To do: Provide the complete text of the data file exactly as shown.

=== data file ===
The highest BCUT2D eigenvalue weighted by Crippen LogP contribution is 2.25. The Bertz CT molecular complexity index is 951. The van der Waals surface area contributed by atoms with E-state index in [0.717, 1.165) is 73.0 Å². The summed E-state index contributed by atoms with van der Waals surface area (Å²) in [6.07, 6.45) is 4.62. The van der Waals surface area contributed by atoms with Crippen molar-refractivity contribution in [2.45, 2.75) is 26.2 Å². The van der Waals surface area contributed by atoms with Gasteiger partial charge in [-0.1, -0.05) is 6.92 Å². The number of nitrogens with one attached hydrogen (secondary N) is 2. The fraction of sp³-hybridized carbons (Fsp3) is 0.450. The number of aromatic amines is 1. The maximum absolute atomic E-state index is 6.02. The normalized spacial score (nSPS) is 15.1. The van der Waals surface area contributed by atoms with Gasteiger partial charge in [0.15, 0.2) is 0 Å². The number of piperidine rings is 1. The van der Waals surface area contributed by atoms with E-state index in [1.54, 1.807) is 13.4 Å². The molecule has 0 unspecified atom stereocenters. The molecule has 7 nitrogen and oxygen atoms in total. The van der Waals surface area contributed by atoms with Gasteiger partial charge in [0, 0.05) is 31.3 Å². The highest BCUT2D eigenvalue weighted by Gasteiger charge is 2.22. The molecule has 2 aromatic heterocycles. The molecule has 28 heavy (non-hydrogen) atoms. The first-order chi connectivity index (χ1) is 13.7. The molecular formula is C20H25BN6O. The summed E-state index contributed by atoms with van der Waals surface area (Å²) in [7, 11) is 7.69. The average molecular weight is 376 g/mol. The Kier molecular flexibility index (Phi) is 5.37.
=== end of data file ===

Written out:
The highest BCUT2D eigenvalue weighted by Crippen LogP contribution is 2.25. The Bertz CT molecular complexity index is 951. The van der Waals surface area contributed by atoms with E-state index in [0.717, 1.165) is 73.0 Å². The summed E-state index contributed by atoms with van der Waals surface area (Å²) in [6.07, 6.45) is 4.62. The van der Waals surface area contributed by atoms with Crippen molar-refractivity contribution in [2.45, 2.75) is 26.2 Å². The van der Waals surface area contributed by atoms with Gasteiger partial charge in [-0.1, -0.05) is 6.92 Å². The number of nitrogens with one attached hydrogen (secondary N) is 2. The fraction of sp³-hybridized carbons (Fsp3) is 0.450. The number of aromatic amines is 1. The maximum absolute atomic E-state index is 6.02. The normalized spacial score (nSPS) is 15.1. The van der Waals surface area contributed by atoms with Gasteiger partial charge in [0.15, 0.2) is 0 Å². The number of piperidine rings is 1. The van der Waals surface area contributed by atoms with E-state index in [1.54, 1.807) is 13.4 Å². The molecule has 0 unspecified atom stereocenters. The molecule has 7 nitrogen and oxygen atoms in total. The van der Waals surface area contributed by atoms with Gasteiger partial charge in [0, 0.05) is 31.3 Å². The highest BCUT2D eigenvalue weighted by Gasteiger charge is 2.22. The molecule has 2 aromatic heterocycles. The molecule has 28 heavy (non-hydrogen) atoms. The first-order chi connectivity index (χ1) is 13.7. The molecular formula is C20H25BN6O. The summed E-state index contributed by atoms with van der Waals surface area (Å²) in [7, 11) is 7.69. The average molecular weight is 376 g/mol. The Kier molecular flexibility index (Phi) is 5.37.